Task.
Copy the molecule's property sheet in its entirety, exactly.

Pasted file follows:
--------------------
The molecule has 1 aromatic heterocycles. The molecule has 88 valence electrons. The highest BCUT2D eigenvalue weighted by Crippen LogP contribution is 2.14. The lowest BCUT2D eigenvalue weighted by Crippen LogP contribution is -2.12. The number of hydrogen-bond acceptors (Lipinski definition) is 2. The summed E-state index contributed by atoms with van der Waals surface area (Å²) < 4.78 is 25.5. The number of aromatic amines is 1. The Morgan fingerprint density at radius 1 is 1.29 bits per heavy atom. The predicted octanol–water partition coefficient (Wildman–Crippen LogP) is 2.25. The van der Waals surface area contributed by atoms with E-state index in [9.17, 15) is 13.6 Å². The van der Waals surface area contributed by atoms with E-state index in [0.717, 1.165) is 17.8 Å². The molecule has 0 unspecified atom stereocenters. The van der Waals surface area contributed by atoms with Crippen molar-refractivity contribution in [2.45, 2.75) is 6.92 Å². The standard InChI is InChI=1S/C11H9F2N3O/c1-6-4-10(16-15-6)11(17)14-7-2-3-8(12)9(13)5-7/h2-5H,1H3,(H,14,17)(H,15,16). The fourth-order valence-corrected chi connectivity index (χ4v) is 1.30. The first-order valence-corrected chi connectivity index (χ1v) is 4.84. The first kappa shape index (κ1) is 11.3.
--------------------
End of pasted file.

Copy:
The molecule has 1 aromatic heterocycles. The molecule has 88 valence electrons. The highest BCUT2D eigenvalue weighted by Crippen LogP contribution is 2.14. The lowest BCUT2D eigenvalue weighted by Crippen LogP contribution is -2.12. The number of hydrogen-bond acceptors (Lipinski definition) is 2. The summed E-state index contributed by atoms with van der Waals surface area (Å²) < 4.78 is 25.5. The number of aromatic amines is 1. The Morgan fingerprint density at radius 1 is 1.29 bits per heavy atom. The predicted octanol–water partition coefficient (Wildman–Crippen LogP) is 2.25. The van der Waals surface area contributed by atoms with E-state index in [9.17, 15) is 13.6 Å². The van der Waals surface area contributed by atoms with E-state index in [0.717, 1.165) is 17.8 Å². The molecule has 0 unspecified atom stereocenters. The van der Waals surface area contributed by atoms with Crippen molar-refractivity contribution in [2.45, 2.75) is 6.92 Å². The standard InChI is InChI=1S/C11H9F2N3O/c1-6-4-10(16-15-6)11(17)14-7-2-3-8(12)9(13)5-7/h2-5H,1H3,(H,14,17)(H,15,16). The fourth-order valence-corrected chi connectivity index (χ4v) is 1.30. The first-order valence-corrected chi connectivity index (χ1v) is 4.84. The first kappa shape index (κ1) is 11.3.